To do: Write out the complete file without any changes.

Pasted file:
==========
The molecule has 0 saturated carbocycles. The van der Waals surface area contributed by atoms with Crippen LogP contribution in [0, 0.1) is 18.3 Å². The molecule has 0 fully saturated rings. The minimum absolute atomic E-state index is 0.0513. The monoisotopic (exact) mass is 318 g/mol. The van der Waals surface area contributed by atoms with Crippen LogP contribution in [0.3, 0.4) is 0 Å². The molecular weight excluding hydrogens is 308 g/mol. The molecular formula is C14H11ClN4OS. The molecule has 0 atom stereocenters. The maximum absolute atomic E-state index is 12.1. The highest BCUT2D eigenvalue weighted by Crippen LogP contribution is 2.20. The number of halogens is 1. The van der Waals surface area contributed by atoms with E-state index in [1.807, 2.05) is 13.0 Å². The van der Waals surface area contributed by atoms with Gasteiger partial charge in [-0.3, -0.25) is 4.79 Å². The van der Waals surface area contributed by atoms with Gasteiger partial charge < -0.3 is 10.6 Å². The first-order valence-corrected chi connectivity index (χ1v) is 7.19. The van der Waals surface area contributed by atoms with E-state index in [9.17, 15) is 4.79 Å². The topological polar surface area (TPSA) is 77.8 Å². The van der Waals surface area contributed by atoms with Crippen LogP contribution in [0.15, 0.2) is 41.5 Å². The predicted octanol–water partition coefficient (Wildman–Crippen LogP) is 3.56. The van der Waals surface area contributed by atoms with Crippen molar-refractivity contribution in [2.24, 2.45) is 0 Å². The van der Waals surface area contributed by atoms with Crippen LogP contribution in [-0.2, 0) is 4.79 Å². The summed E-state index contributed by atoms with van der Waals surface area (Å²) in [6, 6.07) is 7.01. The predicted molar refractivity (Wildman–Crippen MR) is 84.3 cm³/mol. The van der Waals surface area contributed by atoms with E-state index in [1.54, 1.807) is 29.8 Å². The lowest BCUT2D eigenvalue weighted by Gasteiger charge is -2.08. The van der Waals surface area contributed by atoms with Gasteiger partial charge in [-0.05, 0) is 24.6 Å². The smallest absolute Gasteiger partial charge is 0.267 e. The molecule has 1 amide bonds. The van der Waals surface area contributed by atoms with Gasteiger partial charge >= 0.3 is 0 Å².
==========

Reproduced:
The molecule has 0 saturated carbocycles. The van der Waals surface area contributed by atoms with Crippen LogP contribution in [0, 0.1) is 18.3 Å². The molecule has 0 fully saturated rings. The minimum absolute atomic E-state index is 0.0513. The monoisotopic (exact) mass is 318 g/mol. The van der Waals surface area contributed by atoms with Crippen LogP contribution in [0.3, 0.4) is 0 Å². The molecular weight excluding hydrogens is 308 g/mol. The molecular formula is C14H11ClN4OS. The molecule has 0 atom stereocenters. The maximum absolute atomic E-state index is 12.1. The highest BCUT2D eigenvalue weighted by Crippen LogP contribution is 2.20. The number of halogens is 1. The van der Waals surface area contributed by atoms with E-state index in [1.807, 2.05) is 13.0 Å². The van der Waals surface area contributed by atoms with Gasteiger partial charge in [-0.3, -0.25) is 4.79 Å². The van der Waals surface area contributed by atoms with Gasteiger partial charge < -0.3 is 10.6 Å². The first-order valence-corrected chi connectivity index (χ1v) is 7.19. The van der Waals surface area contributed by atoms with E-state index in [9.17, 15) is 4.79 Å². The topological polar surface area (TPSA) is 77.8 Å². The van der Waals surface area contributed by atoms with Crippen LogP contribution in [0.15, 0.2) is 41.5 Å². The predicted octanol–water partition coefficient (Wildman–Crippen LogP) is 3.56. The van der Waals surface area contributed by atoms with Crippen molar-refractivity contribution in [2.24, 2.45) is 0 Å². The van der Waals surface area contributed by atoms with Crippen LogP contribution in [-0.2, 0) is 4.79 Å². The summed E-state index contributed by atoms with van der Waals surface area (Å²) in [6, 6.07) is 7.01. The predicted molar refractivity (Wildman–Crippen MR) is 84.3 cm³/mol. The van der Waals surface area contributed by atoms with E-state index in [1.54, 1.807) is 29.8 Å². The lowest BCUT2D eigenvalue weighted by Gasteiger charge is -2.08. The van der Waals surface area contributed by atoms with Gasteiger partial charge in [-0.05, 0) is 24.6 Å². The smallest absolute Gasteiger partial charge is 0.267 e. The molecule has 1 amide bonds. The van der Waals surface area contributed by atoms with Gasteiger partial charge >= 0.3 is 0 Å².